Notice of Proposed Disqualification from the Court

Notice of Proposed Driving Disqualification


What is a Notice of Proposed Driving Disqualification?

A Notice of Proposed Driving Disqualification is formal notification from the Court that you are at risk of a driving ban. It is the next stage following a Single Justice Procedure Notice / Postal Requisition and advises you that the Court is considering disqualification and if you wish to challenge or make representations about that, you must respond within a certain period of time. It is designed to avoid Court attendances for individuals who accept that a ban is inevitable or do not wish to challenge same.

Why have I received a Notice of Proposed Driving Disqualification?

If you pleaded guilty to the Single Justice Procedure process or did not respond to same, the Court can issue a Notice of Proposed Driving Disqualification if the Magistrates believe that your case justifies a driving ban.

What happens if I do not respond to the Notice?

The Notice sets out clearly a deadline by which you must provide either a request for a personal appearance or comments that you wish the Court to consider. If you do nothing, the case will progress without any further input from you and the probability is that a ban will be imposed. You will then receive confirmation of the ban but, the probability is that the ban will already have started before you receive notification. As a result, the Notice makes clear that if you do not take action, you should assume and should not drive from the date set out in the Notice.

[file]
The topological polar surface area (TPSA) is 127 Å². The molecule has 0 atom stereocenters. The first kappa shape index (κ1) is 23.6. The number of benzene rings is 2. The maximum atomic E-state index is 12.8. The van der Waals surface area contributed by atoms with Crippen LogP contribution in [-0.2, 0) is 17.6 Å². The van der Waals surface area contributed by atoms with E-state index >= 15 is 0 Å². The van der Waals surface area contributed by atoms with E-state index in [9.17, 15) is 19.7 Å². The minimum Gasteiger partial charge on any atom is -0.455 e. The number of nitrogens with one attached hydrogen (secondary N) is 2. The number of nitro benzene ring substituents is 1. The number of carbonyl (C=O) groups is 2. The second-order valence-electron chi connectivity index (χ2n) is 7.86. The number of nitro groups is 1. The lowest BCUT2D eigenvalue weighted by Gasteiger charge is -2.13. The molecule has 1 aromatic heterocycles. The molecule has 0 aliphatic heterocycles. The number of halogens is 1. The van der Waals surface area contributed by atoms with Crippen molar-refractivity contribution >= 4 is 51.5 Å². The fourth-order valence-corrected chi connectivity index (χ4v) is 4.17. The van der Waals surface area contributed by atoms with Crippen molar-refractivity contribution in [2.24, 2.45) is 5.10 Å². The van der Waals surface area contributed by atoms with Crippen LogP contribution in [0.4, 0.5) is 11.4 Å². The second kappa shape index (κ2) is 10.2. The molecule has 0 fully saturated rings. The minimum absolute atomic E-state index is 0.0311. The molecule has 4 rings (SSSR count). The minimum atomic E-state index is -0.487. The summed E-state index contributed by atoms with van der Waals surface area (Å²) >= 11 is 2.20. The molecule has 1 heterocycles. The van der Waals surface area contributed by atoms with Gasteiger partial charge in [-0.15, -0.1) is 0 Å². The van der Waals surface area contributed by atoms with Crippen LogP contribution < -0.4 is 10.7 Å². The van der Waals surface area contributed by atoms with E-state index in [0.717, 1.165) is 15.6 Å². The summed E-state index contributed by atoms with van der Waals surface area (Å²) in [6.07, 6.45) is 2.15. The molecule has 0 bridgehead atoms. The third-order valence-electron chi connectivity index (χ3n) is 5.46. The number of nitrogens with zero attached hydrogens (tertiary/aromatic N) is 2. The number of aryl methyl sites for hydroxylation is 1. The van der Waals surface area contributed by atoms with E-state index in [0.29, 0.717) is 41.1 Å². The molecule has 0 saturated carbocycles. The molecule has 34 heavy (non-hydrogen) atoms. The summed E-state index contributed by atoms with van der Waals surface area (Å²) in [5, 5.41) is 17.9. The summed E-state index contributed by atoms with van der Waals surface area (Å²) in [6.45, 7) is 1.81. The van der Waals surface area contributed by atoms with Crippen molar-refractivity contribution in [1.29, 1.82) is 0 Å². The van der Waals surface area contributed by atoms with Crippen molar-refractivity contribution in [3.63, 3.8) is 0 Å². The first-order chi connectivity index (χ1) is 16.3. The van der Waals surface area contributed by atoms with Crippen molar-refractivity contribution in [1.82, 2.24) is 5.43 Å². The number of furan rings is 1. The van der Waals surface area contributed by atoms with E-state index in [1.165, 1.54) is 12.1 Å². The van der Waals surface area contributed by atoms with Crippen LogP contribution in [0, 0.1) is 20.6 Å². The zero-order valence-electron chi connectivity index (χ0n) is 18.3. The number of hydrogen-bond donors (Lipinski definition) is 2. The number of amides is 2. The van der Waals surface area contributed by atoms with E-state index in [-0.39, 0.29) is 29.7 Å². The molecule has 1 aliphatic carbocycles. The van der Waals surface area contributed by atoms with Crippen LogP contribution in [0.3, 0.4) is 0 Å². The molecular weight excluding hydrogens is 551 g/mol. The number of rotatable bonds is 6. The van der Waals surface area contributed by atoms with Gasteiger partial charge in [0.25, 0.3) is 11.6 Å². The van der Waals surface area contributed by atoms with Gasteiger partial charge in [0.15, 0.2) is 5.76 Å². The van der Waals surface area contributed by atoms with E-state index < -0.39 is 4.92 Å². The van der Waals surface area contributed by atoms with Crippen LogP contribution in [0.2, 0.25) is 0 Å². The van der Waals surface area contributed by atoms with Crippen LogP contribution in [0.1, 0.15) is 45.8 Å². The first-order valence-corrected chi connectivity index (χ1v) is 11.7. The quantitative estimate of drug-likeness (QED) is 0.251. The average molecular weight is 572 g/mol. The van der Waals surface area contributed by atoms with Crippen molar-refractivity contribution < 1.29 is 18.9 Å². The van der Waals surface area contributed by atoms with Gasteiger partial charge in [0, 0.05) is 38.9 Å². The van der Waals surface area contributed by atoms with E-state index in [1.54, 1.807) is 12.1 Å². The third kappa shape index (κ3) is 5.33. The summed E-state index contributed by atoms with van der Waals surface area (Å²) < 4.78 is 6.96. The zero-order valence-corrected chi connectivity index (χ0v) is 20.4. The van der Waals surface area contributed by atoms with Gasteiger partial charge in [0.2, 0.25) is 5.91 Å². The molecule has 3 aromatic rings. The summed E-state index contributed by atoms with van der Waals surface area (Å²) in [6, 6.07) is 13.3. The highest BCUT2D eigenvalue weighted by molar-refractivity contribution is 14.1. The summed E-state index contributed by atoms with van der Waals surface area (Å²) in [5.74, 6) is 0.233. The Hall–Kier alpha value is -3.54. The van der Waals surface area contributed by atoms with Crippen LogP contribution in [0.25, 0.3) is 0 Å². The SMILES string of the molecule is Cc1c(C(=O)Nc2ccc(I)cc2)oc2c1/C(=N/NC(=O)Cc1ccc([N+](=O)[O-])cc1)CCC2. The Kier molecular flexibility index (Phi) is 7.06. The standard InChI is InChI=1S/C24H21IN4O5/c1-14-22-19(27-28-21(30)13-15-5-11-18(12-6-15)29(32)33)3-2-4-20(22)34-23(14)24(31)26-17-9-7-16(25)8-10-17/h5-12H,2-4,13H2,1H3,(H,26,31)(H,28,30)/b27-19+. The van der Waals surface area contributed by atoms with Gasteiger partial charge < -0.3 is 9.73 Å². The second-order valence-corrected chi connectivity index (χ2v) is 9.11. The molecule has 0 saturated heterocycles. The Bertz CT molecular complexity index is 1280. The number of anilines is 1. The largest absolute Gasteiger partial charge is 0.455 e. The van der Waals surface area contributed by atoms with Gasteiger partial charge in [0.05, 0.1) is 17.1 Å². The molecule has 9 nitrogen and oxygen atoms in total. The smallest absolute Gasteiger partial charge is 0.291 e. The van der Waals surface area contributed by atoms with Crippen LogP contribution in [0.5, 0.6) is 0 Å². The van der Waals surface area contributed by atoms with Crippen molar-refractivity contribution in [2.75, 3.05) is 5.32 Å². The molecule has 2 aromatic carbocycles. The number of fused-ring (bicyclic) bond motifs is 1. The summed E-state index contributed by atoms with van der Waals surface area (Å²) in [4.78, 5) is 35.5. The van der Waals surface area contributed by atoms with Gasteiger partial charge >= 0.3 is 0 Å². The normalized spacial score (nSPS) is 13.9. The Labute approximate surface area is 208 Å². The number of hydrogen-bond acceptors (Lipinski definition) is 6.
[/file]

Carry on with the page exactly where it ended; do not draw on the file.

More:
Can I still prevent a ban?

Yes. The purpose of the Notice is to streamline the process and avoid unnecessary attendances for individuals who do not wish to raise any issues. If you want to challenge disqualification, you should request a personal attendance whereupon the Court will allocate a date for you to go to Court and present your arguments. Subject to the issues to raise, mitigation, circumstances of the offence etc, it may well be possible to prevent a ban.

Avoid a Ban

Am I not automatically entitled to have my day in Court?

Yes. The mere fact that the Notice has been issued does not prevent you asking for a hearing date which will be allocated upon request. The idea of the Notice is to prevent unnecessary attendances for people who do not wish to go to Court or do not seek to challenge disqualification. Previously, any person facing a ban was allocated a hearing date, but some individuals either did not attend or had no challenge to raise, so Court time was wasted. The Notice is designed to minimise those wasted attendances. It is not designed to prevent you having the opportunity to challenge a ban or present mitigation if you choose to do so.

The Notice of Proposed Driving Disqualification is the first communication I have received. Why is that?